#1. "RE: tips needed: blurry pics with a non-VR lens" In response to Reply # 0
Not an expert here, but have taken tons of photos with my d5000 under a variety of conditions and haven't had that many blurred shots unless there was low light/low shutter speed with movement. I've read a good rule of thumb is shutter speed matching level of zoom i.e., 200mm 1/200, 300MM=1/300, etc. If you are panning at 300mm snapping action shots that's even more difficult not to get blur.
Monopod would be helpful vs. full tripod and I'm looking at getting one now for indoor shots.
#2. "RE: tips needed: blurry pics with a non-VR lens" In response to Reply # 0
You have two methods without spending any money, and two more if you will spend money.
First, you can tun up the ISO. The base ISO is 200 (ie like 200 speed film), and on the D5000 you can certainly go to 800 with impunity and with some skill 1600 and even 3200 should be no problem. 6400 is definitely pushing it, although often an ISO 6400 shot can be made very useful. Higher ISO will allow you to get faster shutter speeds for the same wide open aperture that you're already using.
The next thing you can do is to start using the flash. The built-in is certainly capable of adding light, although it is, shall we say, not very subtle in its effect.
You can also combine the higher ISO and flash.
If you're willing to spend money, you can consider something like the SB-600 flash, which is vastly more capable than the built-in. Not only is it considerably more powerful, it can be used in a wide variety of bounce or diffuser configurations. Somewhat more sophisticated use of the SB-600 can make images illuminated with flash much more pleasant.
Finally, you can invest in "faster" lenses, such as the 35/f1.8 AFS ($200), 50/f1.4 AFS ($400) and a variety of others. This is, however, the most expensive option by a wide margin, especially if you go into the longer lenses. (A 300/f2.8 AFS VR runs about $4500, and likely you don't even want to know the price of the 400/f2.8.)
Naturally, the optimal combination is a fast lens with VR, with higher ISO and possibly with flash too. It all depends on how much time, effort, skill and money you want to invest.
Note that VR may or may not help anyway: it neutralizes motion of the camera, but if your subject is moving, it doesn't help. That's probably why it's not helping with the 18-55, which does have VR.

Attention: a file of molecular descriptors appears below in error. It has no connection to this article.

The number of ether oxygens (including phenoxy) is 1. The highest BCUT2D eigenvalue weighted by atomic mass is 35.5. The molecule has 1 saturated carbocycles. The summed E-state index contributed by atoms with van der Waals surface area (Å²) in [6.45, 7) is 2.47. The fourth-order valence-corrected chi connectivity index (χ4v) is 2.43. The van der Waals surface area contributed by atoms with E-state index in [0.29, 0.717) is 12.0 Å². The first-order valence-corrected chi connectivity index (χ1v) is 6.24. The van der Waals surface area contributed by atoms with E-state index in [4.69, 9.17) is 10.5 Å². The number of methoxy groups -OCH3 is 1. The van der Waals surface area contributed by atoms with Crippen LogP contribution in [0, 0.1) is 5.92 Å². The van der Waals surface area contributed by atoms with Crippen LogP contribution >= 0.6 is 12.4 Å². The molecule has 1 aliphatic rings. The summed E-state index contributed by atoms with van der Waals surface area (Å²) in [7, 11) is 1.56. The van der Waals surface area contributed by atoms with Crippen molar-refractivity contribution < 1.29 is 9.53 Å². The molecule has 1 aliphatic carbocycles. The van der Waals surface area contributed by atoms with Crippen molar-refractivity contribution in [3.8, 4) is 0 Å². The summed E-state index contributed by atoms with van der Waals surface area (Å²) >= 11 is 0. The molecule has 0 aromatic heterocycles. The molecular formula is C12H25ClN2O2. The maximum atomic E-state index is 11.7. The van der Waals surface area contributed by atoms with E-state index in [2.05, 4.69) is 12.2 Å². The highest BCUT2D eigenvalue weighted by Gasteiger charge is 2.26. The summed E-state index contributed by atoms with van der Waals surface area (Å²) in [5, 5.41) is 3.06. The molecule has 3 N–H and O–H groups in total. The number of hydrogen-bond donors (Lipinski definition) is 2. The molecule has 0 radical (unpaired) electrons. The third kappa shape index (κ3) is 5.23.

_____ Brian... a bicoastal Nikonian and Team Member
My gallery is online. Comments and critique welcomed any time!
#3. "RE: tips needed: blurry pics with a non-VR lens" In response to Reply # 2
blw has great suggestions about bumping up the ISO and using flash (although I think 1/200 is the fastest shutter with the built-in flash). Hand holding will be difficult at 300mm unless your outdoors in good light where you can get fast shutter speeds. Another thing to consider is maybe you need to pratice your shutter release technique. When I first used my D5000 (my first DSLR), I would jerk my hand when pushing the shutter button. Practice pushing the release button with the camera off so your not worring about framing an actual picture. All it takes is a gentle push of your finger tip.
#4. "RE: tips needed: blurry pics with a non-VR lens" In response to Reply # 0
Welcome to Nikonians! The Rule of Thumb regarding minimum shutter speed on a DX body to eliminate blur due to camera shake is: Minimum Shutter Speed = 1 / 1.5 x focal length At 300mm Min. Shutter Speed = 1/450th sec. If you round down 1/400th sec. If you round up 1/500th sec. Brian provided excellent advise on how to maintain a fast shutter speed in lower light conditions. Good Luck and Enjoy your Nikons!
#5. "RE: tips needed: blurry pics with a non-VR lens" In response to Reply # 0
First, one must have a good handholding technique. The technique developed for 35 MM SLR cameras still applies to the Nikon Daloris. One needs a steady stance, breath control, and will braced hold on the camera, and a very gentle squeeze to release the shutter. The because of the design of the lenses any movement will be amplified and the higher the focal length, the greater amplification. One needs to practice this stance to learn how to achieve it quickly and control the camera. Have you read the Nikonian article DEVELOPING A PROPER HANDHOLDING TECHNIQUE?
#7. "RE: tips needed: blurry pics with a non-VR lens" In response to Reply # 0
You should seriously consider at least a monopod, if not a tripod, which is even better. It should provide the equivalent of about 2 stops of shutter speed, more or less, depending on your technique. The 1/FL rule of thumb was mentioned (1/450s on DX at 300mm)... but people are pickier today and I think double that speed is a more reasonable rule of thumb, especially if you crop. A monopod will get you there in more cases without extremely high ISO settings. We also have a monopod FAQ _________________________________ Neil Nikonians Team My Gallery